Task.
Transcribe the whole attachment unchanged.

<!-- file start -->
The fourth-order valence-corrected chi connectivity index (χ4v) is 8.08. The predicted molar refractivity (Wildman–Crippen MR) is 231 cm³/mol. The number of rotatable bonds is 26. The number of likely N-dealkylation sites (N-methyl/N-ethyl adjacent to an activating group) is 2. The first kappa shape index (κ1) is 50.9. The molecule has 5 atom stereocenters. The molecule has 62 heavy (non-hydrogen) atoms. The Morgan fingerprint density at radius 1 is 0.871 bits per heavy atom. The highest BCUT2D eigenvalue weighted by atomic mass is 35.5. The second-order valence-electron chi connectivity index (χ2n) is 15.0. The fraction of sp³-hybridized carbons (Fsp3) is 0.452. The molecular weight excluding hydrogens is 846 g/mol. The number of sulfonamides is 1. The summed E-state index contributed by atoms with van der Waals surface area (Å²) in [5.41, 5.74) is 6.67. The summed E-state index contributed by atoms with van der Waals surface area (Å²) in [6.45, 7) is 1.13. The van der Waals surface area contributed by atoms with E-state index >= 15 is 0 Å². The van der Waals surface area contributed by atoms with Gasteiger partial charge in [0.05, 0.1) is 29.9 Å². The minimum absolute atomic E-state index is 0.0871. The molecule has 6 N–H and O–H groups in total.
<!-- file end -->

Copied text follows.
The fourth-order valence-corrected chi connectivity index (χ4v) is 8.08. The predicted molar refractivity (Wildman–Crippen MR) is 231 cm³/mol. The number of rotatable bonds is 26. The number of likely N-dealkylation sites (N-methyl/N-ethyl adjacent to an activating group) is 2. The first kappa shape index (κ1) is 50.9. The molecule has 5 atom stereocenters. The molecule has 62 heavy (non-hydrogen) atoms. The Morgan fingerprint density at radius 1 is 0.871 bits per heavy atom. The highest BCUT2D eigenvalue weighted by atomic mass is 35.5. The second-order valence-electron chi connectivity index (χ2n) is 15.0. The fraction of sp³-hybridized carbons (Fsp3) is 0.452. The molecular weight excluding hydrogens is 846 g/mol. The number of sulfonamides is 1. The summed E-state index contributed by atoms with van der Waals surface area (Å²) in [5.41, 5.74) is 6.67. The summed E-state index contributed by atoms with van der Waals surface area (Å²) in [6.45, 7) is 1.13. The van der Waals surface area contributed by atoms with E-state index >= 15 is 0 Å². The van der Waals surface area contributed by atoms with Gasteiger partial charge in [0.05, 0.1) is 29.9 Å². The minimum absolute atomic E-state index is 0.0871. The molecule has 6 N–H and O–H groups in total.